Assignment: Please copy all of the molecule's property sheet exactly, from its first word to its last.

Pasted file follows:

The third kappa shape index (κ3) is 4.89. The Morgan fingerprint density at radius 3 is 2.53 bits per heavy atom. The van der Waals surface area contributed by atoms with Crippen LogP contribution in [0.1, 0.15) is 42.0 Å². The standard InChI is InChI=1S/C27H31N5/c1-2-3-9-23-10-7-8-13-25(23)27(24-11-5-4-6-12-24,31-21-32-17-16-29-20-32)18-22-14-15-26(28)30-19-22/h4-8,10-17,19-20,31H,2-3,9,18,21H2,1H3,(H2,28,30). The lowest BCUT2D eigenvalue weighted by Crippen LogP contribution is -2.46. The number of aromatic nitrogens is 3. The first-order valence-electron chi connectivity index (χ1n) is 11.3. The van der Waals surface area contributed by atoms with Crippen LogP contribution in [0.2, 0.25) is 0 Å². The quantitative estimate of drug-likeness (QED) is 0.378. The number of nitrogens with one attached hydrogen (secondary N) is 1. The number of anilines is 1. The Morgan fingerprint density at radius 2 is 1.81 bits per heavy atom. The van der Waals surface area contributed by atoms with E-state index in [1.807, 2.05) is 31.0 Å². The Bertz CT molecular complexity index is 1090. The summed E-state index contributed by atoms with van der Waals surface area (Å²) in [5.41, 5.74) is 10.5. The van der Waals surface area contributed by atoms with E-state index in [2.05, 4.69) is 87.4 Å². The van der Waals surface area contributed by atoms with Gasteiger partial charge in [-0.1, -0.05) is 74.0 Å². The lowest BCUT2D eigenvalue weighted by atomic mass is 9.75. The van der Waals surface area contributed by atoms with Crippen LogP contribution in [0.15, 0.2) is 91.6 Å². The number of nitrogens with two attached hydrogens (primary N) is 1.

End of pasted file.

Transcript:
The third kappa shape index (κ3) is 4.89. The Morgan fingerprint density at radius 3 is 2.53 bits per heavy atom. The van der Waals surface area contributed by atoms with Crippen LogP contribution in [0.1, 0.15) is 42.0 Å². The standard InChI is InChI=1S/C27H31N5/c1-2-3-9-23-10-7-8-13-25(23)27(24-11-5-4-6-12-24,31-21-32-17-16-29-20-32)18-22-14-15-26(28)30-19-22/h4-8,10-17,19-20,31H,2-3,9,18,21H2,1H3,(H2,28,30). The lowest BCUT2D eigenvalue weighted by Crippen LogP contribution is -2.46. The number of aromatic nitrogens is 3. The first-order valence-electron chi connectivity index (χ1n) is 11.3. The van der Waals surface area contributed by atoms with Crippen LogP contribution in [0.2, 0.25) is 0 Å². The quantitative estimate of drug-likeness (QED) is 0.378. The number of nitrogens with one attached hydrogen (secondary N) is 1. The number of anilines is 1. The Morgan fingerprint density at radius 2 is 1.81 bits per heavy atom. The van der Waals surface area contributed by atoms with E-state index in [1.807, 2.05) is 31.0 Å². The Bertz CT molecular complexity index is 1090. The summed E-state index contributed by atoms with van der Waals surface area (Å²) in [5.41, 5.74) is 10.5. The van der Waals surface area contributed by atoms with E-state index in [2.05, 4.69) is 87.4 Å². The van der Waals surface area contributed by atoms with Gasteiger partial charge in [-0.1, -0.05) is 74.0 Å². The lowest BCUT2D eigenvalue weighted by atomic mass is 9.75. The van der Waals surface area contributed by atoms with Crippen LogP contribution in [0.15, 0.2) is 91.6 Å². The number of nitrogens with two attached hydrogens (primary N) is 1.